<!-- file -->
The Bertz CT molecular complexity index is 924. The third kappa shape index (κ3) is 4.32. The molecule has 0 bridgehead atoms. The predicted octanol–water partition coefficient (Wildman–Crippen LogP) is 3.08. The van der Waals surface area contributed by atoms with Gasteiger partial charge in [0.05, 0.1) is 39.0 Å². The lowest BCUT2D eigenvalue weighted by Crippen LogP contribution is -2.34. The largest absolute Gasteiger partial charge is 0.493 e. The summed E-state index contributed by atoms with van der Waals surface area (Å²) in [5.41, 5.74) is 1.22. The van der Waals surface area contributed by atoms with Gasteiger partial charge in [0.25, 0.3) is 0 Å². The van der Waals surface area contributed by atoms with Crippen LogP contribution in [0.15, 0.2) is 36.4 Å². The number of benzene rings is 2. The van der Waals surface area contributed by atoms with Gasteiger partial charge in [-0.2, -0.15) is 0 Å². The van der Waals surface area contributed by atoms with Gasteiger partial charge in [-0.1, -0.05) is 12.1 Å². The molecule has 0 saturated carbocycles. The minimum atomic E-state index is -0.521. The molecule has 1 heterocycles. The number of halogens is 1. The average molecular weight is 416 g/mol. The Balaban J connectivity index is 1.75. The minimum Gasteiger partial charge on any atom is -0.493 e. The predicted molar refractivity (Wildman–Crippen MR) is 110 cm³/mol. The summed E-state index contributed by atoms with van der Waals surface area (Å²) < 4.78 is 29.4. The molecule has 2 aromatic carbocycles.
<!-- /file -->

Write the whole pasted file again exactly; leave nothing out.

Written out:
The Bertz CT molecular complexity index is 924. The third kappa shape index (κ3) is 4.32. The molecule has 0 bridgehead atoms. The predicted octanol–water partition coefficient (Wildman–Crippen LogP) is 3.08. The van der Waals surface area contributed by atoms with Gasteiger partial charge in [0.05, 0.1) is 39.0 Å². The lowest BCUT2D eigenvalue weighted by Crippen LogP contribution is -2.34. The largest absolute Gasteiger partial charge is 0.493 e. The summed E-state index contributed by atoms with van der Waals surface area (Å²) in [5.41, 5.74) is 1.22. The van der Waals surface area contributed by atoms with Gasteiger partial charge in [0.25, 0.3) is 0 Å². The van der Waals surface area contributed by atoms with Crippen LogP contribution in [0.15, 0.2) is 36.4 Å². The number of benzene rings is 2. The van der Waals surface area contributed by atoms with Gasteiger partial charge in [-0.2, -0.15) is 0 Å². The van der Waals surface area contributed by atoms with Gasteiger partial charge in [-0.1, -0.05) is 12.1 Å². The molecule has 0 saturated carbocycles. The minimum atomic E-state index is -0.521. The molecule has 1 heterocycles. The number of halogens is 1. The average molecular weight is 416 g/mol. The Balaban J connectivity index is 1.75. The minimum Gasteiger partial charge on any atom is -0.493 e. The predicted molar refractivity (Wildman–Crippen MR) is 110 cm³/mol. The summed E-state index contributed by atoms with van der Waals surface area (Å²) < 4.78 is 29.4. The molecule has 2 aromatic carbocycles.